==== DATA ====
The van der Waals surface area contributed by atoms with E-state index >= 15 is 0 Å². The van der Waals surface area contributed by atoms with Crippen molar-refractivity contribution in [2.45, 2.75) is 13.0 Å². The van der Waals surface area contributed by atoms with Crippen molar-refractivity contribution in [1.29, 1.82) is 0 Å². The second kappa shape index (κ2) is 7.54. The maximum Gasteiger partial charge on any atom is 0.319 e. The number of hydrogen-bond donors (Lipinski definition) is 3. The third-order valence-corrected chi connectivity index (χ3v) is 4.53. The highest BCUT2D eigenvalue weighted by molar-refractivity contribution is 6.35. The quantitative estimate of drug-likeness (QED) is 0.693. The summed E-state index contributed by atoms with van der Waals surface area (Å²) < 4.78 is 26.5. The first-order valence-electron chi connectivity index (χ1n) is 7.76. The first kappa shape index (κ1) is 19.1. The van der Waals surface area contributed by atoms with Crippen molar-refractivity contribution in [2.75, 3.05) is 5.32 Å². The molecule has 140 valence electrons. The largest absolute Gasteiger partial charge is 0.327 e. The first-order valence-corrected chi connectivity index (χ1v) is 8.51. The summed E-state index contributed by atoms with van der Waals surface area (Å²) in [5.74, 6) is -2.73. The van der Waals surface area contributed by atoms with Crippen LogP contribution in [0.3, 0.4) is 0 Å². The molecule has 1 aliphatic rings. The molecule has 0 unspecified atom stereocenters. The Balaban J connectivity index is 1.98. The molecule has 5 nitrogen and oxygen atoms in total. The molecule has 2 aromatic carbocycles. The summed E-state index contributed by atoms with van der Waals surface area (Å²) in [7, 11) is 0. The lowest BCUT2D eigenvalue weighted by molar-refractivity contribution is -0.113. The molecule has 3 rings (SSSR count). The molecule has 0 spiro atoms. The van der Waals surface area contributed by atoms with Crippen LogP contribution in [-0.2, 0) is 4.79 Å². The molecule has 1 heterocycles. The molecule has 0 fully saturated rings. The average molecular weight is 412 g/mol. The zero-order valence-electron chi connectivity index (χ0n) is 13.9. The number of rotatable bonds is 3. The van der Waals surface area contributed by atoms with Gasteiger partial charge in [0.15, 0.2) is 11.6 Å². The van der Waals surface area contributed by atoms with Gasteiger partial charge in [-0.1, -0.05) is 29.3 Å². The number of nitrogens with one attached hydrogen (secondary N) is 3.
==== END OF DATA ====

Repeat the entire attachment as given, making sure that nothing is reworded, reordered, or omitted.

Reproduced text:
The van der Waals surface area contributed by atoms with E-state index >= 15 is 0 Å². The van der Waals surface area contributed by atoms with Crippen molar-refractivity contribution in [2.45, 2.75) is 13.0 Å². The van der Waals surface area contributed by atoms with Crippen molar-refractivity contribution in [1.29, 1.82) is 0 Å². The second kappa shape index (κ2) is 7.54. The maximum Gasteiger partial charge on any atom is 0.319 e. The number of hydrogen-bond donors (Lipinski definition) is 3. The third-order valence-corrected chi connectivity index (χ3v) is 4.53. The highest BCUT2D eigenvalue weighted by molar-refractivity contribution is 6.35. The quantitative estimate of drug-likeness (QED) is 0.693. The summed E-state index contributed by atoms with van der Waals surface area (Å²) < 4.78 is 26.5. The first-order valence-electron chi connectivity index (χ1n) is 7.76. The first kappa shape index (κ1) is 19.1. The van der Waals surface area contributed by atoms with Crippen molar-refractivity contribution in [2.75, 3.05) is 5.32 Å². The molecule has 140 valence electrons. The largest absolute Gasteiger partial charge is 0.327 e. The first-order valence-corrected chi connectivity index (χ1v) is 8.51. The summed E-state index contributed by atoms with van der Waals surface area (Å²) in [5.74, 6) is -2.73. The van der Waals surface area contributed by atoms with Crippen LogP contribution in [0.3, 0.4) is 0 Å². The molecule has 1 aliphatic rings. The molecule has 0 unspecified atom stereocenters. The Balaban J connectivity index is 1.98. The molecule has 5 nitrogen and oxygen atoms in total. The molecule has 2 aromatic carbocycles. The summed E-state index contributed by atoms with van der Waals surface area (Å²) in [7, 11) is 0. The lowest BCUT2D eigenvalue weighted by molar-refractivity contribution is -0.113. The molecule has 3 rings (SSSR count). The molecule has 0 spiro atoms. The van der Waals surface area contributed by atoms with Crippen LogP contribution in [-0.2, 0) is 4.79 Å². The molecule has 1 heterocycles. The molecule has 0 fully saturated rings. The average molecular weight is 412 g/mol. The zero-order valence-electron chi connectivity index (χ0n) is 13.9. The number of rotatable bonds is 3. The van der Waals surface area contributed by atoms with Gasteiger partial charge in [0.15, 0.2) is 11.6 Å². The van der Waals surface area contributed by atoms with Gasteiger partial charge in [-0.1, -0.05) is 29.3 Å². The number of nitrogens with one attached hydrogen (secondary N) is 3.